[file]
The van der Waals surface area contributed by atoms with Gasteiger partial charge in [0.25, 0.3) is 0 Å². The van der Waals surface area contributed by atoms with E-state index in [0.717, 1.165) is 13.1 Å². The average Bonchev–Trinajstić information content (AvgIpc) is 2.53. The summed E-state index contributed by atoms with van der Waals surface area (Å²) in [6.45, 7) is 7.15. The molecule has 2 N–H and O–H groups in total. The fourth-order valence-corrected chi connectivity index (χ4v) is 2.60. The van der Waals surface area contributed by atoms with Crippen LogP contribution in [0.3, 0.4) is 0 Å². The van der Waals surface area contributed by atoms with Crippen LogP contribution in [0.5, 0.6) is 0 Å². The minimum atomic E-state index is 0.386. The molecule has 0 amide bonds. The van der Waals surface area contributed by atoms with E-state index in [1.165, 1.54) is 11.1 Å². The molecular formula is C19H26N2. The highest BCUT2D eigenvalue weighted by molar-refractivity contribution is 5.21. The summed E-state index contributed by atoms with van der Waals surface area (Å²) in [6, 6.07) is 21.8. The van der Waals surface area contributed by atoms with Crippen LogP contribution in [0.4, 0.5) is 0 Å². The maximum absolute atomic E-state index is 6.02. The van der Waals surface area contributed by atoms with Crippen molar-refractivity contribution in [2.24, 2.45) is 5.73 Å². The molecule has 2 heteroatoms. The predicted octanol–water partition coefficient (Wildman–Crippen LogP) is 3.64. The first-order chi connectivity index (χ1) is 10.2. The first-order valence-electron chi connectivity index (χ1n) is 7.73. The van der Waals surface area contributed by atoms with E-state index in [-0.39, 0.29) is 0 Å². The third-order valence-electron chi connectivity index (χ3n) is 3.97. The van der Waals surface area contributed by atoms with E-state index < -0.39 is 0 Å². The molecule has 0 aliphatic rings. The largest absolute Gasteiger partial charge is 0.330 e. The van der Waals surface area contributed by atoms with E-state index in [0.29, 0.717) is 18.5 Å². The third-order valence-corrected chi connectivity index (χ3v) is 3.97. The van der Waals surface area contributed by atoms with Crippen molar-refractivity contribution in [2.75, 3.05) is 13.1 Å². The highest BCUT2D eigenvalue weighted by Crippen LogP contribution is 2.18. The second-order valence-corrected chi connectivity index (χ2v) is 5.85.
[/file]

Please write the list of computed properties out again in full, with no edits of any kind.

The van der Waals surface area contributed by atoms with Gasteiger partial charge in [0.25, 0.3) is 0 Å². The van der Waals surface area contributed by atoms with E-state index in [0.717, 1.165) is 13.1 Å². The average Bonchev–Trinajstić information content (AvgIpc) is 2.53. The summed E-state index contributed by atoms with van der Waals surface area (Å²) in [6.45, 7) is 7.15. The molecule has 2 N–H and O–H groups in total. The fourth-order valence-corrected chi connectivity index (χ4v) is 2.60. The van der Waals surface area contributed by atoms with Crippen LogP contribution in [0.3, 0.4) is 0 Å². The van der Waals surface area contributed by atoms with Crippen LogP contribution in [0.5, 0.6) is 0 Å². The minimum atomic E-state index is 0.386. The molecule has 0 amide bonds. The van der Waals surface area contributed by atoms with E-state index in [1.165, 1.54) is 11.1 Å². The molecular formula is C19H26N2. The highest BCUT2D eigenvalue weighted by molar-refractivity contribution is 5.21. The summed E-state index contributed by atoms with van der Waals surface area (Å²) in [6, 6.07) is 21.8. The van der Waals surface area contributed by atoms with Crippen LogP contribution in [0.4, 0.5) is 0 Å². The maximum absolute atomic E-state index is 6.02. The van der Waals surface area contributed by atoms with Crippen molar-refractivity contribution in [2.24, 2.45) is 5.73 Å². The molecule has 2 heteroatoms. The predicted octanol–water partition coefficient (Wildman–Crippen LogP) is 3.64. The first-order chi connectivity index (χ1) is 10.2. The first-order valence-electron chi connectivity index (χ1n) is 7.73. The van der Waals surface area contributed by atoms with E-state index in [-0.39, 0.29) is 0 Å². The third-order valence-electron chi connectivity index (χ3n) is 3.97. The van der Waals surface area contributed by atoms with E-state index < -0.39 is 0 Å². The molecule has 0 aliphatic rings. The largest absolute Gasteiger partial charge is 0.330 e. The van der Waals surface area contributed by atoms with E-state index in [0.29, 0.717) is 18.5 Å². The third-order valence-corrected chi connectivity index (χ3v) is 3.97. The van der Waals surface area contributed by atoms with Crippen molar-refractivity contribution in [2.75, 3.05) is 13.1 Å². The highest BCUT2D eigenvalue weighted by Crippen LogP contribution is 2.18. The second-order valence-corrected chi connectivity index (χ2v) is 5.85.